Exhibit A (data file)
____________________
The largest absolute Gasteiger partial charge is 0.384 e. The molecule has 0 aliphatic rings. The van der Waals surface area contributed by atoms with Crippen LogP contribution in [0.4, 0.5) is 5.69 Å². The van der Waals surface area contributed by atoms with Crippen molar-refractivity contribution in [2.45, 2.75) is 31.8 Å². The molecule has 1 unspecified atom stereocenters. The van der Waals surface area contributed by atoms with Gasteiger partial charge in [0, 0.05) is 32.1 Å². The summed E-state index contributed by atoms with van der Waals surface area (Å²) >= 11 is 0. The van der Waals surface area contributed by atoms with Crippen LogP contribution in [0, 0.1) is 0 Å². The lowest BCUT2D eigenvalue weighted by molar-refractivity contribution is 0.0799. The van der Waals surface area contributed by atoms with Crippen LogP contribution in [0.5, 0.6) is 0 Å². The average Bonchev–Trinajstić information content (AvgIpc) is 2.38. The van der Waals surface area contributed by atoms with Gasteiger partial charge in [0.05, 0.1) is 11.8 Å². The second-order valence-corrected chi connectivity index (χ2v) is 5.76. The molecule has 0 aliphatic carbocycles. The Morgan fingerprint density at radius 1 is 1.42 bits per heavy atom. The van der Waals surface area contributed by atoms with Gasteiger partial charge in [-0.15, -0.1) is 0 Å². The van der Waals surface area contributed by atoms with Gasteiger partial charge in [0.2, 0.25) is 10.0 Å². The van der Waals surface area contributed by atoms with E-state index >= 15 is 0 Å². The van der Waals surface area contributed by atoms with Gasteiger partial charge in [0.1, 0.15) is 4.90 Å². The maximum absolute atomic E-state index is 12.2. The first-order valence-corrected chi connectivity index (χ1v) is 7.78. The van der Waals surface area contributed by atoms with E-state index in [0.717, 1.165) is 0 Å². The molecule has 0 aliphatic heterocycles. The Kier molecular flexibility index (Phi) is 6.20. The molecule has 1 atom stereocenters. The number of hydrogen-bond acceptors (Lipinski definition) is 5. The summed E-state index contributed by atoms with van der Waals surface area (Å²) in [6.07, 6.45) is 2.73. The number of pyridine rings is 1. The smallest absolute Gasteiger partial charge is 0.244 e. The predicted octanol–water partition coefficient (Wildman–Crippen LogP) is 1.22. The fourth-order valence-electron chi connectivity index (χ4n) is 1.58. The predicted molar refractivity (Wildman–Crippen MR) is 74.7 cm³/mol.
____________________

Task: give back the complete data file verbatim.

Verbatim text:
The largest absolute Gasteiger partial charge is 0.384 e. The molecule has 0 aliphatic rings. The van der Waals surface area contributed by atoms with Crippen LogP contribution in [0.4, 0.5) is 5.69 Å². The van der Waals surface area contributed by atoms with Crippen molar-refractivity contribution in [2.45, 2.75) is 31.8 Å². The molecule has 1 unspecified atom stereocenters. The van der Waals surface area contributed by atoms with Gasteiger partial charge in [0, 0.05) is 32.1 Å². The summed E-state index contributed by atoms with van der Waals surface area (Å²) >= 11 is 0. The van der Waals surface area contributed by atoms with Crippen LogP contribution in [0, 0.1) is 0 Å². The lowest BCUT2D eigenvalue weighted by molar-refractivity contribution is 0.0799. The van der Waals surface area contributed by atoms with Crippen LogP contribution in [0.5, 0.6) is 0 Å². The average Bonchev–Trinajstić information content (AvgIpc) is 2.38. The van der Waals surface area contributed by atoms with Gasteiger partial charge in [0.05, 0.1) is 11.8 Å². The second-order valence-corrected chi connectivity index (χ2v) is 5.76. The molecule has 0 aliphatic carbocycles. The Morgan fingerprint density at radius 1 is 1.42 bits per heavy atom. The van der Waals surface area contributed by atoms with Gasteiger partial charge in [-0.15, -0.1) is 0 Å². The van der Waals surface area contributed by atoms with Gasteiger partial charge in [0.2, 0.25) is 10.0 Å². The van der Waals surface area contributed by atoms with E-state index >= 15 is 0 Å². The van der Waals surface area contributed by atoms with Gasteiger partial charge in [0.1, 0.15) is 4.90 Å². The maximum absolute atomic E-state index is 12.2. The first-order valence-corrected chi connectivity index (χ1v) is 7.78. The van der Waals surface area contributed by atoms with E-state index in [0.717, 1.165) is 0 Å². The molecule has 0 aliphatic heterocycles. The Kier molecular flexibility index (Phi) is 6.20. The molecule has 1 atom stereocenters. The number of hydrogen-bond acceptors (Lipinski definition) is 5. The summed E-state index contributed by atoms with van der Waals surface area (Å²) in [6.07, 6.45) is 2.73. The number of pyridine rings is 1. The smallest absolute Gasteiger partial charge is 0.244 e. The predicted octanol–water partition coefficient (Wildman–Crippen LogP) is 1.22. The fourth-order valence-electron chi connectivity index (χ4n) is 1.58. The predicted molar refractivity (Wildman–Crippen MR) is 74.7 cm³/mol.